On Tisha B’av, we commemorate the tragedies that extremism brought upon us. Or rather, the tragedy that we brought upon ourselves by tolerating and normalizing extremism: the destruction of our homeland and two millennia of exile and suffering.
Because most Jews today never lived in a time without a Jewish State, they can’t conceive of not having one. Because most Americans have lived all their lives in a democracy, they have no notion of how easy it is for a society to fall into extremism and tyranny. And yet, I can guarantee you that in 65 BCE, no Jew could conceive of the destruction of the Temple, a million Jews dead, or thousands sold into slavery and sent into exile. The, “can’t happen here, can’t happen now,” argument hasn’t worked very well for Jews throughout our history.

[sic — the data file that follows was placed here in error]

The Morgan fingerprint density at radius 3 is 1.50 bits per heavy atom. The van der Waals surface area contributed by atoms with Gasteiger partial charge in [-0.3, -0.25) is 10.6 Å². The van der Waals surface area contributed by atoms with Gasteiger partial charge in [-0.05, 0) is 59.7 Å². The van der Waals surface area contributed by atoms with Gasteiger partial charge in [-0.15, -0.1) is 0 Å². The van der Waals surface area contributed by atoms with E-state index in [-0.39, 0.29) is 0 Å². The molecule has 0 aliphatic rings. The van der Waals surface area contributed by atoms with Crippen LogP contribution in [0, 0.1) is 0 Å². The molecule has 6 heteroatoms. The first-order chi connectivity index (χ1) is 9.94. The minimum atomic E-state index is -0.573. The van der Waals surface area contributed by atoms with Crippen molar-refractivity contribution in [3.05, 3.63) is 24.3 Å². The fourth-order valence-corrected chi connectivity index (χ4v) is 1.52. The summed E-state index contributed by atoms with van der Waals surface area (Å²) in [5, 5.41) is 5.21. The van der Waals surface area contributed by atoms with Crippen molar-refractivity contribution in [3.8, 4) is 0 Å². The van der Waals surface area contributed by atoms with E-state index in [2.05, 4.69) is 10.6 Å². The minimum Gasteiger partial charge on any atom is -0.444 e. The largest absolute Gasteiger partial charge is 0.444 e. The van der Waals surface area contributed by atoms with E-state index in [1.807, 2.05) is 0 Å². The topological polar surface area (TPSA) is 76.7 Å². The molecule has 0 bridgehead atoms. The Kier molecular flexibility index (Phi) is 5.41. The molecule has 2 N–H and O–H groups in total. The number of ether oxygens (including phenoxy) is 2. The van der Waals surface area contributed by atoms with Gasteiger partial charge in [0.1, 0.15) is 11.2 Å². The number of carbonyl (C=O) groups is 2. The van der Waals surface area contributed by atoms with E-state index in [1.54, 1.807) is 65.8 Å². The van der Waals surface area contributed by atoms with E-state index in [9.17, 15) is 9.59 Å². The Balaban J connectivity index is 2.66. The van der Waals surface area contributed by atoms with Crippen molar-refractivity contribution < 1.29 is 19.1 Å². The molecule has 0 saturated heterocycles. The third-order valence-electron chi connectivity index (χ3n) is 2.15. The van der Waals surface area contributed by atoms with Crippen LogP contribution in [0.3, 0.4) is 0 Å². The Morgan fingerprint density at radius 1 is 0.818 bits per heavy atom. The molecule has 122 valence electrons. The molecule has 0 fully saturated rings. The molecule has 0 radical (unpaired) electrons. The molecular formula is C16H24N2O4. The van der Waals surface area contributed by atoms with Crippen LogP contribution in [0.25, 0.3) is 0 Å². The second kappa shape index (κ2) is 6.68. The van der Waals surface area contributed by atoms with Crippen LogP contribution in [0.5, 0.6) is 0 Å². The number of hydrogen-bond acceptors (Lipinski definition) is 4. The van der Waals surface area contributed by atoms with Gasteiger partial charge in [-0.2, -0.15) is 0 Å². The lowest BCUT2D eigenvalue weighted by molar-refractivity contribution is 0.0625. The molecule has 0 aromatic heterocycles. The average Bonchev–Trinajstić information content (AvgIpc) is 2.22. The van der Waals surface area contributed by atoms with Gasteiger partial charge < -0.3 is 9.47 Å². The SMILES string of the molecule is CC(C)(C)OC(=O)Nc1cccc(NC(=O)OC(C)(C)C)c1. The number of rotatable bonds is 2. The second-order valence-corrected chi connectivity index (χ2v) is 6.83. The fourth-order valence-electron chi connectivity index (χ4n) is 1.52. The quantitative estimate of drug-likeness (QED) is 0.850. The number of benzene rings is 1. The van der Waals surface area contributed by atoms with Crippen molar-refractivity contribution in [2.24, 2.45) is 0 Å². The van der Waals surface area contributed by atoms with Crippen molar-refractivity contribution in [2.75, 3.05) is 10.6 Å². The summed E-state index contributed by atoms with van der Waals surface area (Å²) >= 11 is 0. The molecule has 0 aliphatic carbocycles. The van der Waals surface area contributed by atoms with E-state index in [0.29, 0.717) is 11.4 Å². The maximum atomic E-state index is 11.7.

It's maybe a warning from above that as Tisha B’av approaches, Israel is locked in a battle between the better and worse angels of its nature, between extremism and moderation, between dialogue and discord, between cohesion and dissolution. It’s a battle that affects us all – and if Tisha B’av serves for anything, is to teach that it’s one that we can’t afford to lose.Share